When I was pregnant with Levi I made 3 birth plans: 1 for a homebirth, 1 for a hospital birth, and 1 for a caesarean birth. I had no intention of giving birth in a hospital, let alone surgically, but I wanted a plan in place if necessary. There were a few common elements between my 3 plans – a set of beads I had received from friends, a collection of music I’d listened to throughout my pregnancy, and a candleholder from Ghana. These were the objects that would keep me grounded. These were the tangible reminders that I could do it, and that I was not alone. Seeing the candleholder, smelling the sweet purifying beeswax candle if at home, feeling the weight of the beads, hearing the music - - all would serve as signposts on the road, indicating that many other woman had also walked this path before me, and were in fact walking this road with me. These signposts would bring me strength, courage, and joy.
Having been to homebirths as a doula, I knew what practical things would make it easier for my support team to be in my space. A large trash bag – labelled. A large laundry hamper for birth laundry – labelled. Easy healthy snacks ready. Crockpot of corn chowder warming. Dishes, cutlery, & napkins out on the counter. A variety of portable beverages in the fridge. Tea & coffee ready. Antiseptic handsoap and a stack of fresh hand towels at every sink. I had an ‘early labour to do list’ pinned to the bassinet in our bedroom which ensured that all these things would be in place by the time our doula and midwives arrived. I figured that being a first-time Mom I’d have lots of time to fill in early labour and that getting the house ready would be a good way to occupy all that early labour time. When my support team walked into my birth space, I wanted everything to be ready. I envisioned myself leaning on Nathan through contractions, my body supported against his bare chest - drawing strength from his strength. Music playing. Candle burning. Birth beads around my neck. I did not want there to be any sense of panic, or chaos, or frantic urgency in my space. Calm. Open. Surrender.
As it turns out, there was no time to occupy or fill. There wasn’t even time to catch our breath. I woke up at 5am with contractions that came every five minutes, lasting a minute. There was no time to play music, light a candle, put on a fresh nightgown and birthing bead necklace. Birthing day food stayed in the freezer. Antiseptic soap and towels stayed in the birth supplies bin. Dishes were piled up in the sink. I wore the undershirt, boxer briefs, and hazelwood necklace I’d slept in. Just before 6am I woke up Nathan who made the decision for us to call our doula. By 7am our doula had arrived and Nathan had made the decision to call our midwife. By 8am, just as our primary midwife was arriving, we realized that the birth was imminent and called for the second midwife to come too. At 8:19am Levi made his appearance. Before my body and mind had really come to grips with being “in labour”, labour was done and the baby was on my chest in our bed. What?! How did that happen? Labour was so fast that, in some ways, I feel like I missed it. Like my friend who missed having pictures as a reminder of what had happened, I felt as though I missed the time I needed to process what was happening. I certainly didn’t have time for the things that I thought would be important to me like music and candles and a necklace. Despite the absence of the ‘signposts’ though, there was no panic or chaos. There was still a sense of calm in the space. But it has taken me 10 months of processing and reflecting to see that.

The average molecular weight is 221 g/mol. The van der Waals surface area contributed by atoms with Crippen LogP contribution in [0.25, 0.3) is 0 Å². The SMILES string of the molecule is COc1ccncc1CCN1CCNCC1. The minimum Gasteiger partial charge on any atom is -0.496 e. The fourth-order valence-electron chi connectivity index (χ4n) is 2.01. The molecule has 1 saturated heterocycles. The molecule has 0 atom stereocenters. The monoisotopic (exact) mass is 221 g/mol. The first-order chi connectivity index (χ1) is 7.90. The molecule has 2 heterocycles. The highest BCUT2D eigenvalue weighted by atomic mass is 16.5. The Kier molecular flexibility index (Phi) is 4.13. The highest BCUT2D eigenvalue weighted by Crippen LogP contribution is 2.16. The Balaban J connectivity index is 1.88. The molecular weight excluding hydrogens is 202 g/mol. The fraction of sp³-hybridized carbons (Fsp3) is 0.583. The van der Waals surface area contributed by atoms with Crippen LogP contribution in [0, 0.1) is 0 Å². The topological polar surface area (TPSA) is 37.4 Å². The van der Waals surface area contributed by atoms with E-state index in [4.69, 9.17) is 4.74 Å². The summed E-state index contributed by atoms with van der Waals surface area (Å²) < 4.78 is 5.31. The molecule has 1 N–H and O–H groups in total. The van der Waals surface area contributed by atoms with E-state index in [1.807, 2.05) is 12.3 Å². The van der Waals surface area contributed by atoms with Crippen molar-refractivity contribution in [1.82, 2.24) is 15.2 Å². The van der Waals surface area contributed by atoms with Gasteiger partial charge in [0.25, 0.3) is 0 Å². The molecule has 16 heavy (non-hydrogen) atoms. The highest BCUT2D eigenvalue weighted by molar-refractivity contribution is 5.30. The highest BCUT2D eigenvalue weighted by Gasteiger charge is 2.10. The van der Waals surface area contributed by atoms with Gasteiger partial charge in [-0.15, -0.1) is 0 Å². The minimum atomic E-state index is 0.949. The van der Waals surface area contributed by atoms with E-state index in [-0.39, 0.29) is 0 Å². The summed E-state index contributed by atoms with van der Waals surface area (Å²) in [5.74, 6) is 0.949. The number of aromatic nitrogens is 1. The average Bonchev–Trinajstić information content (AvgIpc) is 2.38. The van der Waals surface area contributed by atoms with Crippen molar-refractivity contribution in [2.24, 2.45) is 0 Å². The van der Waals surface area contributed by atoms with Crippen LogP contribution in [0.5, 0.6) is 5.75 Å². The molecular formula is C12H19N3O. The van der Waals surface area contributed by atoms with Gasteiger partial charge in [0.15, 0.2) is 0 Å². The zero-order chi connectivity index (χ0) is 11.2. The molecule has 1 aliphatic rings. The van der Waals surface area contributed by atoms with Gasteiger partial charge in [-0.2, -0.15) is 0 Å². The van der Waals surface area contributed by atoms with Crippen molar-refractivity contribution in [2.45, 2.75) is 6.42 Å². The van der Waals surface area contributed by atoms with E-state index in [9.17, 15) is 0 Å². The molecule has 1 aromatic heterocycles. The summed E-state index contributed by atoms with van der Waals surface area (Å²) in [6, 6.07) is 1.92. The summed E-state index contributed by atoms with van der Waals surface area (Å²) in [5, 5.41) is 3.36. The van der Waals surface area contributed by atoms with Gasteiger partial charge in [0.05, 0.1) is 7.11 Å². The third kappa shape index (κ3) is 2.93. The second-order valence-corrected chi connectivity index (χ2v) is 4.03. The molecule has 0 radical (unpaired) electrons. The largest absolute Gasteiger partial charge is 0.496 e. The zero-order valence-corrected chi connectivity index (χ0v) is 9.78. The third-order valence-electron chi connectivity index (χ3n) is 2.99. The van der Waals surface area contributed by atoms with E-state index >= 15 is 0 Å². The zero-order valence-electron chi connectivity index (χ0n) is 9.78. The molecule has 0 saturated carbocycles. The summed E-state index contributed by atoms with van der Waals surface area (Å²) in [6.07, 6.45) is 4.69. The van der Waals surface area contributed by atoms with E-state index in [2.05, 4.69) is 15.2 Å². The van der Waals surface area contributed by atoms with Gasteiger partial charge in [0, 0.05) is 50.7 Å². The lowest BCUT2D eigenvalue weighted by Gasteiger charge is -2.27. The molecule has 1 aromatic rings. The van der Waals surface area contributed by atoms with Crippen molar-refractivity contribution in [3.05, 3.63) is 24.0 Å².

Penny Simkin is well-known in natural birth circles for her research which shows that how a woman recalls her birth experience in the months immediately postpartum, is almost word for word how she remembers it decades later. A few years ago I went to visit my grandmother in the nursing home where she lived. Taped to the door of her room was a small note which said: “Please leave this door open at all times”. She told me the story of my father’s birth, 60 years prior, in which she was locked - alone - in a cold, dark basement room of the hospital. It was a traumatic experience, and for the rest of her life she couldn’t bear to be alone in a closed room. The memory which was cemented for her, was one of trauma and fear.
One of my goals as a doula is to help women look back on their birth experience, and see their own moments of strength, courage, and joy. I used to believe that this was only important for me to do when the labour or birth were difficult. I would often talk through a clients (difficult birth) experience with them, and listen for where they were proud of themselves; where they were especially happy. If I didn’t hear it, I would be sure to plant a seed of encouragement into their story – mentioning where I had seen them be amazing. If you’d had a good birth though, then of course you would form a good memory right? Not necessarily.
I had a lovely homebirth – just like I hoped for – but I quickly realized that I didn’t see any moments of strength, courage, or joy in it. I felt as though I had merely done my job as a birthing woman and there was nothing special about it at all. I wasn’t proud of myself. I didn't feel joy. It all just ‘was’, without any particular emotion attached to it. Which brings me back to the beginning of this post. As I’ve worked to cement my own experience in my memory, I have been sure to look for my own moments of strength, courage, and joy. Because how I remember Levi's birth now, how I choose to cement it in my mind, is how I'll remember it years from now. Someday, when I am old, and I can't remember what I had for breakfast or where I put my false teeth - the memory of Levi's arrival will still be with me. And I want it to be a good one.